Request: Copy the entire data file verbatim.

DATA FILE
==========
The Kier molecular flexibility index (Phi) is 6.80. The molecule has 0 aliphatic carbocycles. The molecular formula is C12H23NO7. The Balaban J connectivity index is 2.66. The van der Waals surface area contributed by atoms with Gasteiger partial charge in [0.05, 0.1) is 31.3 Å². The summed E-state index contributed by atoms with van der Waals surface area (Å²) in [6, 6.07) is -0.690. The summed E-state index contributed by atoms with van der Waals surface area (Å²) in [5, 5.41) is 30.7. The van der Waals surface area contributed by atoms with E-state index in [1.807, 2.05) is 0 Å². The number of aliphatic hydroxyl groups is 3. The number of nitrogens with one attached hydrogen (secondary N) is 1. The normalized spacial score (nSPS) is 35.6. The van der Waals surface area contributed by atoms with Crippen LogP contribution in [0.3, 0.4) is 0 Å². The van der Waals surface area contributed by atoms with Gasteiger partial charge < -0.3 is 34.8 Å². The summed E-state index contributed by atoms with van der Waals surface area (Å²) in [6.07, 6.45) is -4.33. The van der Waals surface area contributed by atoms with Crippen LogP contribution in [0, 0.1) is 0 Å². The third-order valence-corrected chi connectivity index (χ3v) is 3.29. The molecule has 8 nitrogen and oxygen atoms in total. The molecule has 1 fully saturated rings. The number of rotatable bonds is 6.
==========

The Kier molecular flexibility index (Phi) is 6.80. The molecule has 0 aliphatic carbocycles. The molecular formula is C12H23NO7. The Balaban J connectivity index is 2.66. The van der Waals surface area contributed by atoms with Gasteiger partial charge in [0.05, 0.1) is 31.3 Å². The summed E-state index contributed by atoms with van der Waals surface area (Å²) in [6, 6.07) is -0.690. The summed E-state index contributed by atoms with van der Waals surface area (Å²) in [5, 5.41) is 30.7. The van der Waals surface area contributed by atoms with E-state index in [1.807, 2.05) is 0 Å². The number of aliphatic hydroxyl groups is 3. The number of nitrogens with one attached hydrogen (secondary N) is 1. The normalized spacial score (nSPS) is 35.6. The van der Waals surface area contributed by atoms with Crippen LogP contribution in [0.3, 0.4) is 0 Å². The van der Waals surface area contributed by atoms with Gasteiger partial charge < -0.3 is 34.8 Å². The summed E-state index contributed by atoms with van der Waals surface area (Å²) in [6.07, 6.45) is -4.33. The van der Waals surface area contributed by atoms with Crippen LogP contribution in [0, 0.1) is 0 Å². The third-order valence-corrected chi connectivity index (χ3v) is 3.29. The molecule has 8 nitrogen and oxygen atoms in total. The molecule has 1 fully saturated rings. The number of rotatable bonds is 6.